Slavery and Civil War
U.S. Protestant churches were growing rapidly and adopting a “muscular” Christianity of manliness, athleticism, teamwork, discipline, self-sacrifice and as one writer put it “the expulsion of all that is effeminate” that also sought to reach the unchurched, nationally and around the globe. However, the storm clouds of the U.S. Civil War split them.
In the North, most mainline Protestant denominations touched by Pietism—a German movement that emphasized personal transformation through spiritual rebirth and renewal, individual devotion and piety—supported Abraham Lincoln’s Republican Party and urged prohibition of alcohol and social reforms. Revivals were halted during the war in the North, but in the South they flourished, especially within the Confederate Army.
Slavery supporters pointed to the New Testament Letter to Philemon, which Paul addressed to a Christian slave owner. The letter was carried by Onesimus, a runaway baptized by Paul and persuaded to return to slavery. Christians of the 19th century Confederacy saw this as biblical evidence of God’s approval of slavery. But U.S. slavery was unlike any slave system of antiquity or even the 19th century, particularly in the degree of dehumanization of Africans kidnapped and sold as property on U.S. shores.
Moreover, Onesimus’ initiation into the faith strongly suggests he was an unusual individual. The early Christians gathered in small secret cells under the pressure of persecution rarely welcomed slaves, for fear that they were spies. The letter makes plain that Philemon is to treat Onesimus like a brother in the faith; within the Church, Onesimus became a bishop, died a martyr and is revered as a saint in Orthodox Christianity. The epistle’s message is clearly that the faith welcomes people of all stations, even slaves, as an extension of the Beatitudes’ “blessed are the poor.”
The Social Gospel
The social gospel movement applied Christian ethics to economic inequality, poverty, alcoholism, crime, racial tension, slums, poor sanitation, child labor, inadequate labor unions, poor schools and war. The term was first used by Charles Oliver Brown (1848-1941), who was a bugler in Sherman’s army and later became a minister, but the movement’s leading figures were Richard T. Ely, Josiah Strong, Washington Gladden and Walter Rauschenbusch. Toward the end of his life Rauschenbusch wrote A Theology for the Social Gospel, which sums up the broad ideas of the movement. He argued that a focus on personal sinfulness “has not evoked faith in the will and power of God to redeem the permanent institutions of human society from their inherited guilt of oppression and extortion.”
By the 1870s women were leading figures, and the Woman’s Christian Temperance Union mobilized a social crusade against liquor, pornography and prostitution and sparked the demand for woman suffrage. The WTCU, by the way, still exists.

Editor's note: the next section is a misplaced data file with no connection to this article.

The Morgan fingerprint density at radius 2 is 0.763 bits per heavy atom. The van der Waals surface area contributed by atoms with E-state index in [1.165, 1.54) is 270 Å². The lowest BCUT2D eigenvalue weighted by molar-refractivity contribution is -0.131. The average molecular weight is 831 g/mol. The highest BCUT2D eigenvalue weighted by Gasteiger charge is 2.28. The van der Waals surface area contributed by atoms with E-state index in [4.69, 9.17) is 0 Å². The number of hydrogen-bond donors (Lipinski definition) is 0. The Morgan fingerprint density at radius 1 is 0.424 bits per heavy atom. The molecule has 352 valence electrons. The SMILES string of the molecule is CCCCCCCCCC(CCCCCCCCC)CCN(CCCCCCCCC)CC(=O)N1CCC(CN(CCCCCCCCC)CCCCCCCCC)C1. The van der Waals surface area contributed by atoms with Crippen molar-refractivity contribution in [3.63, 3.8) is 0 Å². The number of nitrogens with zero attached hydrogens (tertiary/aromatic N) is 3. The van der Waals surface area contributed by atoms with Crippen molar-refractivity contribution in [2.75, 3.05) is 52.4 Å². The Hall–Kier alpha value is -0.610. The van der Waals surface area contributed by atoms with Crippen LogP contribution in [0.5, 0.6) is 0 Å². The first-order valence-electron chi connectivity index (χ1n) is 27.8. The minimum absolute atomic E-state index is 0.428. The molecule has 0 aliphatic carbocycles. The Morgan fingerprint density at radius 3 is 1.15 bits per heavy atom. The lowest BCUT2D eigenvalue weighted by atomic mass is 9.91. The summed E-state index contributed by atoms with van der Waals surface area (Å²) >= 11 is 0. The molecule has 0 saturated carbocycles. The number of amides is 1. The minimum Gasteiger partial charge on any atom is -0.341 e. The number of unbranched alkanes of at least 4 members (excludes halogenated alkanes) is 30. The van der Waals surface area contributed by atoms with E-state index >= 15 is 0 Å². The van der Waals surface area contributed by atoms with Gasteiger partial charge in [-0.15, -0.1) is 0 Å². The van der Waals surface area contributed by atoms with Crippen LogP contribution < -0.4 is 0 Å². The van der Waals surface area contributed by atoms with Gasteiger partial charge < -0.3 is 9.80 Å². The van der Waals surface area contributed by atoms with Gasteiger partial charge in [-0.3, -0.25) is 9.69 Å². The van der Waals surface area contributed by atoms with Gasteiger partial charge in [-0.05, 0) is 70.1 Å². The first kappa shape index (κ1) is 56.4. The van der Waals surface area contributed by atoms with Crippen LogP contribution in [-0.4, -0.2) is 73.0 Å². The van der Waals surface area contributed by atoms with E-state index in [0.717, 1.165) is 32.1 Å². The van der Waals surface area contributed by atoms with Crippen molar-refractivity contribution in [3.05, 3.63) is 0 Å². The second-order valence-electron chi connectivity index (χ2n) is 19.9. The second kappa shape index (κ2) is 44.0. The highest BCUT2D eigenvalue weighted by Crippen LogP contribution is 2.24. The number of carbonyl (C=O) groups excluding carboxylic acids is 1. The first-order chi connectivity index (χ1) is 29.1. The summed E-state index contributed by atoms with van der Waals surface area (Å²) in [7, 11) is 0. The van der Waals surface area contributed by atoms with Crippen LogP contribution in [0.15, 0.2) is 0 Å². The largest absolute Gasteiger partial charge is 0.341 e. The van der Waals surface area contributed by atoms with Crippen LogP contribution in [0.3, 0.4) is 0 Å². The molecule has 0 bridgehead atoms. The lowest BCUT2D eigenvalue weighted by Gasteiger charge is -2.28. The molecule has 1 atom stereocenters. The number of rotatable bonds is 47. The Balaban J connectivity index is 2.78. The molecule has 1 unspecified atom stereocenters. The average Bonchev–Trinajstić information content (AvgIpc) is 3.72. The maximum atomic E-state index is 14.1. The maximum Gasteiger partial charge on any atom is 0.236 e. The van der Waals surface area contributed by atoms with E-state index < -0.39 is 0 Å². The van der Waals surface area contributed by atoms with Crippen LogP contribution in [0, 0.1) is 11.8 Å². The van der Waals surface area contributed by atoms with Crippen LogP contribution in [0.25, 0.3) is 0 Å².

The movement also gave rise to “settlement houses,” such as Hull House in Chicago, run by Jane Addams, which helped the poor and immigrants with such services as day care, education and health care. The Young Men’s Christian Association was started in the 1880s to help rural youth adjust to city life without losing their religion. It quickly became an institution of the social gospel movement, serving all needy youth and inspired such groups as the Methodist Epworth League and Lutheran Walther League.
A parallel 1880s offshoot, the Salvation Army, was founded in London’s East End in 1865 by formerly Methodist Reform Church minister William Booth and his wife and rapidly crossed the Atlantic. It was modeled after the military, with its own flag and hymns whose words were often set to popular pub tunes. The evangelical London Missionary Society brought together Anglicans and Nonconformists for outreach to Africa and the South Pacific and inspired similar efforts across the Atlantic.
The period’s religious effervescence also spawned unquestionably new religions that, like Mormonism, took Christianity as a starting point but wandered far afield.
The earliest of these and most closely related to Protestantism is the Seventh-day Adventist Church, which grew out of the Millerite, or Adventist, movement of the Second Awakening and was established in 1863. The denomination observes Saturday instead of Sunday, the day of Christ’s resurrection, as the Sabbath, believes the Second Coming (or advent) of Jesus Christ is imminent and interprets the book of Revelation in a fairly rigid and unorthodox way. Particularly controversial is the place of founder Ellen G. White, who claimed visionary experiences and the role of prophet. Her Conflict of the Ages is essentially a paraphrase of the Bible in the purple prose typical of 19th century romanticism.